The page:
A key lesson learned from the COVID-19 pandemic is there is a lack of global visibility that might allow businesses to respond to the disruption in a proactive, coordinated way. The sheer number of players in the industry make this particularly intricate for supply chain. There is simply not enough readily available information on which vendors, factories, or products are at risk — as many as 70% of businesses are still in data collection and verification mode after the COVID-19 outbreak, according to the Harvard Business Review.
It’s essential to know all your suppliers through the process of mapping. Companies that fail to establish the required mapping in advance struggle to respond or even to estimate the likely impact when an outbreak hits. HBR states that after the 2011 Sendai earthquake in Japan, a variety of companies needed weeks to estimate the disaster’s impact on their business because they did not have visibility over upstream suppliers. It is important to establish connections over these key resources now — it’s too late after the disruption has happened.
It is not enough to simply maintain visibility; brands and retailers must also nurture a strong foundation of supplier partnerships. Three quarters of Sourcing Journal subscribers report expecting deeper levels of partnership with suppliers including end-to-end process improvement, trials of different investment models, and visible progress toward social and environmental sustainability.
As part of Inspectorio’s COVID-19 capabilities, we have rolled out a brand new COVID-19 dashboard to provide real-time visibility of coronavirus risk to our user base – as well as their health and safety compliance. Users are provided a heat map containing real-time data on the local COVID-19 situation in any areas of production, including confirmed cases, recovered cases, and deaths. Staying up to date on the COVID-19 status allows you to make smart, risk-based sourcing decisions across your upstream and downstream suppliers, further ensuring stability in this shifting landscape.
“What’s next?” is the question everyone has been pondering. We’ve seen an unprecedented level of uncertainty in the world over the last few months, with the supply chain being particularly vulnerable due to heightened risks and disruptions. To ensure business continuity, it is important that brands, retailers, and manufacturers develop short-, medium-, and long-term planning to protect their workplace operations throughout the crisis and beyond.
Protecting workers in the workplace will continue to be the core focus of short-term planning strategies. This can be achieved through the adoption of health and safety guidelines, including boosted health examination, limitations on the use of shared tools and areas, staggered shifts, regular equipment cleaning with deep cleans of the manufacturing floors, and consistent isolation policies when someone gets sick. Organizations can even provide incentives for workers to meet health and safety guidelines, further improving overall resilience of the workforce. This also underscores the need to continuously monitor the adoption of health and safety guidelines, which can be done at scale through Inspectorio RISE.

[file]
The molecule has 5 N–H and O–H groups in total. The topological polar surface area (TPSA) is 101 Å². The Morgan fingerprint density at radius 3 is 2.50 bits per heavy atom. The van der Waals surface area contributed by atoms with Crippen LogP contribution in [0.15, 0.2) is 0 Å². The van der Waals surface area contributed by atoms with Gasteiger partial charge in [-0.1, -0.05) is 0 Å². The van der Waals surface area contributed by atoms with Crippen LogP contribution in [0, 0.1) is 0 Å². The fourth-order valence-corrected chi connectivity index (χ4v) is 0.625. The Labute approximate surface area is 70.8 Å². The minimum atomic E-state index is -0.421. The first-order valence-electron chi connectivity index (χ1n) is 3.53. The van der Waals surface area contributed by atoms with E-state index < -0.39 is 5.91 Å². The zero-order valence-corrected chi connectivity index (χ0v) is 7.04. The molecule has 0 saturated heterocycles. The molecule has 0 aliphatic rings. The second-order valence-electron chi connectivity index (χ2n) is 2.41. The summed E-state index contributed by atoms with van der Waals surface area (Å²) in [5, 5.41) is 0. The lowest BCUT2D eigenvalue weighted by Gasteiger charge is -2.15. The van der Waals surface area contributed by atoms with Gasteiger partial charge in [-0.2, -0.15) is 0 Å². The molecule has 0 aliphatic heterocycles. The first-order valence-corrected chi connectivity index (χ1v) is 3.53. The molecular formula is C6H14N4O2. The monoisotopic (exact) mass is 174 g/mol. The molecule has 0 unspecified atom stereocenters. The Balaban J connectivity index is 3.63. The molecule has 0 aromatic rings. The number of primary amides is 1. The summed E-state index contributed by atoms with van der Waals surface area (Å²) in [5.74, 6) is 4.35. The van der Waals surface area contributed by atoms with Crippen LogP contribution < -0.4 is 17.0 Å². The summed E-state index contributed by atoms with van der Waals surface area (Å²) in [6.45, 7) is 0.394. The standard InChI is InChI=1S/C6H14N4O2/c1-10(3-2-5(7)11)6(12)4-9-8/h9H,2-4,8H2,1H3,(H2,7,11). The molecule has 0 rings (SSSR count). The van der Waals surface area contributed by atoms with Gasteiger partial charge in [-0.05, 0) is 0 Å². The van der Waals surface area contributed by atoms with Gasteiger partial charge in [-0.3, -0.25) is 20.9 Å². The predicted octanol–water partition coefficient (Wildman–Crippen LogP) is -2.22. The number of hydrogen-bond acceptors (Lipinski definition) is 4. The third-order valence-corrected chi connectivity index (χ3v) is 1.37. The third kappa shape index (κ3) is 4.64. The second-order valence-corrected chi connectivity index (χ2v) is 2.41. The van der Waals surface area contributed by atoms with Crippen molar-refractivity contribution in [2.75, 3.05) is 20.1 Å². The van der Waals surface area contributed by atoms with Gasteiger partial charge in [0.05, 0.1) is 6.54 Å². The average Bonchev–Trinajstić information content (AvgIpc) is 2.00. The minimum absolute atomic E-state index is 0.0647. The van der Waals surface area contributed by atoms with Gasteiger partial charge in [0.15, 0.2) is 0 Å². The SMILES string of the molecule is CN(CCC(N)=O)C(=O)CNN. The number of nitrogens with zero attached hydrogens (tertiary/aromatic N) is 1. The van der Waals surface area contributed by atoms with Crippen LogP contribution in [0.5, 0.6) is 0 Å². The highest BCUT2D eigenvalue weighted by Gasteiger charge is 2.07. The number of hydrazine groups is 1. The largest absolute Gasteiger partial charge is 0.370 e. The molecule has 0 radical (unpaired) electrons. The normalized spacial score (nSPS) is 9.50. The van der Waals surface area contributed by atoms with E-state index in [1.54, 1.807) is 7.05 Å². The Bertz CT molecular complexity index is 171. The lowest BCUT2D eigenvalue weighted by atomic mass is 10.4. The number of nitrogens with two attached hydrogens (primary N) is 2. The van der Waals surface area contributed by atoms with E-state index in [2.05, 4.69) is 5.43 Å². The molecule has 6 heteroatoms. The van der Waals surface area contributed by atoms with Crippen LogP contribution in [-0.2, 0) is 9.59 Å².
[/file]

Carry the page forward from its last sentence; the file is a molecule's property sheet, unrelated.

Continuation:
On a more medium- to long-term vision, it is critical to accelerate the digitization of manufacturing facilities in order to ensure a wider response and recovery approach. This can be done by enabling remote capabilities such as self-inspections and remote verifications. According to McKinsey’s, real-time data sharing and advanced analytics represent a systematic means of providing more detailed, accurate, and up-to-date manufacturing performance insights.
Our latest article, “What’s Next for Quality Control After the Coronavirus,” also echoes this sentiment. Organizations that proactively undertake the digitization journey and leverage remote factory self-inspection, open network of data collection, and machine learning leap ahead of their competition. At Inspectorio, we consider this journey ‘survival of the fittest’ — where integrated digitization allows organizations to weather the storm and showcase resilience throughout crises.
As with the aftermath of every black swan event, there will be companies who thrive, and companies who will be left behind. There will also be also companies that choose not to take actions in the hope that a black swan event like this will not happen again. This is a very risky move.
However, there will be companies that incorporate their lessons learned to make fundamental changes to their operations and processes. In this way, they do not have to operate blindly when the next black swan event strikes. These companies will continue to showcase value through resilience and will succeed in the long run.
Which side do you want to be on?